Read the retrofit story

They are easy to install inside the home

Installing a Kensa ground source heat pump is similar to installing a standard boiler. Our heat pump systems are specifically designed to be installed in British properties without the need for specialist training. Any competent builder or plumber is capable of installing one.

Much like the heat pump, it is critical that your installer is Microgeneration Certification Scheme (MCS) accredited to ensure the system is eligible to receive Renewable Heat Incentive payments.

See top installation tips for self-builds

I love the technology – the idea of harnessing free heat from the ground is so simple and Kensa’s kit is top of the range. I often show visitors our heat pump unit and they are blown away by the efficiency and simplicity of our heating system. I’m really pleased with how it’s working.

Richard Waterstone, Homeowner

They save you more with smart technology

Smart metering has given rise to dynamic tariffs, where consumers are charged different prices for electricity at different times of the day. This means you can save even more on your heating bills with a ground source heat pump.

By using smart controls that learn your heating preferences and your property’s heat physics, it is possible to avoid the peak times of strain on the electricity grid. Your ground source heat pump can shift heat load to the times when the grid can best accommodate it – when there is lower carbon and lower-cost electricity.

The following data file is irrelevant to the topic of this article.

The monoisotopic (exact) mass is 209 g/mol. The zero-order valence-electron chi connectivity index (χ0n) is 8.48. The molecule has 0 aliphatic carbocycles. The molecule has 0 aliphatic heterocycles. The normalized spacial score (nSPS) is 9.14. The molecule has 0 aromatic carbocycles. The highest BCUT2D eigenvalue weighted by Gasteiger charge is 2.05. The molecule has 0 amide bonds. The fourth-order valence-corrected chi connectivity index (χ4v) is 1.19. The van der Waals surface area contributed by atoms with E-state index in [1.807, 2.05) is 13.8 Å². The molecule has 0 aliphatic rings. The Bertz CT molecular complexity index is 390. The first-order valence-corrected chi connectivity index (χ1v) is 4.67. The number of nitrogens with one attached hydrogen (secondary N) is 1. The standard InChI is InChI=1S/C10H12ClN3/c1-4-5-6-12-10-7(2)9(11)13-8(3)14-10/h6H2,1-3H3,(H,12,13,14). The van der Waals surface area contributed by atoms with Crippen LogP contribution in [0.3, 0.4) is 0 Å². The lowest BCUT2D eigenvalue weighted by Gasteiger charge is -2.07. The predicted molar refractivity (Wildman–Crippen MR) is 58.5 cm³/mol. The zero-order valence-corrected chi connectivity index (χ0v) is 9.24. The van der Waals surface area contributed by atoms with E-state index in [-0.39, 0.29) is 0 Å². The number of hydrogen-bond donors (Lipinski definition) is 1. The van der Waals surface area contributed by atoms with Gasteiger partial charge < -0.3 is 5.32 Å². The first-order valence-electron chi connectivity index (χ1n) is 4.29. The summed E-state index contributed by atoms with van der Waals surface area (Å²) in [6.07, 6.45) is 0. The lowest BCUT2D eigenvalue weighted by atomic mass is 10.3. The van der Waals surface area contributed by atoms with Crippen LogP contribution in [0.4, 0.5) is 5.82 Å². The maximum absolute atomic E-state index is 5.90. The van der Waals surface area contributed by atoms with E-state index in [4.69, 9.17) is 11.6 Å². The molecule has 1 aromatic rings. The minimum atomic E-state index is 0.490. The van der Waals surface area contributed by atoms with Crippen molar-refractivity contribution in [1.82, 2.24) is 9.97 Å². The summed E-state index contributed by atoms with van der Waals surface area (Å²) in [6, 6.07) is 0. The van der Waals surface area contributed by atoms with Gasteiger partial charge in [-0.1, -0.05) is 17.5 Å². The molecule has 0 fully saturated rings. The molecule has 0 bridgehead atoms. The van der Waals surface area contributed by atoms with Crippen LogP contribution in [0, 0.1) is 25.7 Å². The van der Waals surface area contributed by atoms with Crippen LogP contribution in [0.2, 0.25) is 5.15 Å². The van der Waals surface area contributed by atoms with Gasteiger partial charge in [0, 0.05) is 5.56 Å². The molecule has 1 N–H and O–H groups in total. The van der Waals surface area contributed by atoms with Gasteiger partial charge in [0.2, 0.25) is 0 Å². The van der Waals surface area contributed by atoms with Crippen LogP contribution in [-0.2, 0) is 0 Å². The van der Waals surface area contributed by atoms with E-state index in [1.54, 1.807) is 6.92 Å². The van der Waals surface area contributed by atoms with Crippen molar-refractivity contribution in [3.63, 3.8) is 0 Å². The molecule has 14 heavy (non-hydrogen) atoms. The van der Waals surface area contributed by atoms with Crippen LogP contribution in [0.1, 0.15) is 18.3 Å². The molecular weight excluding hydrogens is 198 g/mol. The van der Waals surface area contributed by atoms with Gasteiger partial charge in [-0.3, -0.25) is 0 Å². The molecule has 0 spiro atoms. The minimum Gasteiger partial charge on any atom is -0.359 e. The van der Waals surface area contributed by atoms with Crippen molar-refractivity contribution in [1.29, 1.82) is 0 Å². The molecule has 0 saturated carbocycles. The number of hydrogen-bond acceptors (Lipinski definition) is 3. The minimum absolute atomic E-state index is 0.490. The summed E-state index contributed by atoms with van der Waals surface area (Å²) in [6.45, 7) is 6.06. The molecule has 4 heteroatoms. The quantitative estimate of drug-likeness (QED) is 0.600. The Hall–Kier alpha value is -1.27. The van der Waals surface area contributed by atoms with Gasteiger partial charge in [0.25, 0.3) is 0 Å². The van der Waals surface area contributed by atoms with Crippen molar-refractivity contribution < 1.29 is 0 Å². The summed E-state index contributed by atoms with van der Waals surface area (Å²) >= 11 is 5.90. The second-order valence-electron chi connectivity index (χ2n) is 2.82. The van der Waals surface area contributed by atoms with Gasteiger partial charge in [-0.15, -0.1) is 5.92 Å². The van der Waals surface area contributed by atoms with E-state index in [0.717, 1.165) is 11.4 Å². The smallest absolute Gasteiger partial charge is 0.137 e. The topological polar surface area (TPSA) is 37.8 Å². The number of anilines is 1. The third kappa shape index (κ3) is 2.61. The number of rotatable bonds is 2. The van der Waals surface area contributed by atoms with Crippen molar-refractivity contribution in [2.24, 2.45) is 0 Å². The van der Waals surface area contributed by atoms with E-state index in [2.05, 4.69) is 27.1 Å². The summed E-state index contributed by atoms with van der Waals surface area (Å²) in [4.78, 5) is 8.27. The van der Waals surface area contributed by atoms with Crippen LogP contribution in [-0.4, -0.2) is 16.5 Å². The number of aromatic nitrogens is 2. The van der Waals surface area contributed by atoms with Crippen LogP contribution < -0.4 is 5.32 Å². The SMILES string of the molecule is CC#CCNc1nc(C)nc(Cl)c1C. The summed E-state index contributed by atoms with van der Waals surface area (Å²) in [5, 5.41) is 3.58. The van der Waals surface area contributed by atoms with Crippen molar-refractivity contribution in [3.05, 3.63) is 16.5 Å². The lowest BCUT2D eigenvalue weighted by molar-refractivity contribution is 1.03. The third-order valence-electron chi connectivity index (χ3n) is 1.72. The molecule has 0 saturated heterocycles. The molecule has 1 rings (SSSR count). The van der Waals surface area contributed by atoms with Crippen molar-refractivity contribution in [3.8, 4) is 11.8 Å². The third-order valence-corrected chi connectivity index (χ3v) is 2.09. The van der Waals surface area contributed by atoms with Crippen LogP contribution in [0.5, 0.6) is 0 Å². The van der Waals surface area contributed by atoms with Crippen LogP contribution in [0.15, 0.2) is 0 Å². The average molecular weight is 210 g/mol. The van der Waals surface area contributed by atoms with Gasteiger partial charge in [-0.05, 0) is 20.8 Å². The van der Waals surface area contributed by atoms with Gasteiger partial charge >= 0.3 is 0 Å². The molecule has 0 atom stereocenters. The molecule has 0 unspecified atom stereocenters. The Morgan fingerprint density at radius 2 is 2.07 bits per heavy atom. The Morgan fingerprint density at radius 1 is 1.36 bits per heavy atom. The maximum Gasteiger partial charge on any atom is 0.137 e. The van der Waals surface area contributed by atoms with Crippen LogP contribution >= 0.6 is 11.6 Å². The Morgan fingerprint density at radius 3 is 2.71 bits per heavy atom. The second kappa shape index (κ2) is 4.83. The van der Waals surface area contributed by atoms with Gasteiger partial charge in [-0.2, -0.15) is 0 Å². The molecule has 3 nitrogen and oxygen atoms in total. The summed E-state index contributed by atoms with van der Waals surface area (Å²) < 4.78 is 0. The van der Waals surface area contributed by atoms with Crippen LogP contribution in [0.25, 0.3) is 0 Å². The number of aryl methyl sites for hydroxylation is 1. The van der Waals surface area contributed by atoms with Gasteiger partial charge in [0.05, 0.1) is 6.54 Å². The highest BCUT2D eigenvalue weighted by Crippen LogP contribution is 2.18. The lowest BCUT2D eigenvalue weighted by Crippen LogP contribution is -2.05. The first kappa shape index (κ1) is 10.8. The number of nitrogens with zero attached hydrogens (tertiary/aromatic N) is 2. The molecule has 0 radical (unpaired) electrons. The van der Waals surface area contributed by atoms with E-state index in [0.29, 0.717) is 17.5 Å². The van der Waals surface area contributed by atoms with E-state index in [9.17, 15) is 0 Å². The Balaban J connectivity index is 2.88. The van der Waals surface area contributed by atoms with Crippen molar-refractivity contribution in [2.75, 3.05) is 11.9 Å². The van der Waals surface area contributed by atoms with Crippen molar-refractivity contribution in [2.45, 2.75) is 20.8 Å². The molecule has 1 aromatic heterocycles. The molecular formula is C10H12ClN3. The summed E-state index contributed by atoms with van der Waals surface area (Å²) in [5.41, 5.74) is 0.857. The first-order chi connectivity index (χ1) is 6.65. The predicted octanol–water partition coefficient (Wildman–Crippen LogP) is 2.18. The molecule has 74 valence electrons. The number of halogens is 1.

For instance, your heat pump will turn on when there is extra capacity in the grid and turn off when the grid is under strain. Modelling has shown this could save households 25 – 40% on running costs.

How do air source & ground source compare when it comes to smart controls?

Ground source heat pumps are better at load shifting than air source heat pumps. This is because the ground remains a stable temperature 24/7, while air source heat pumps reduce in efficiency when the outside air temperature is colder, typically at night. The grid generally has most excess capacity overnight.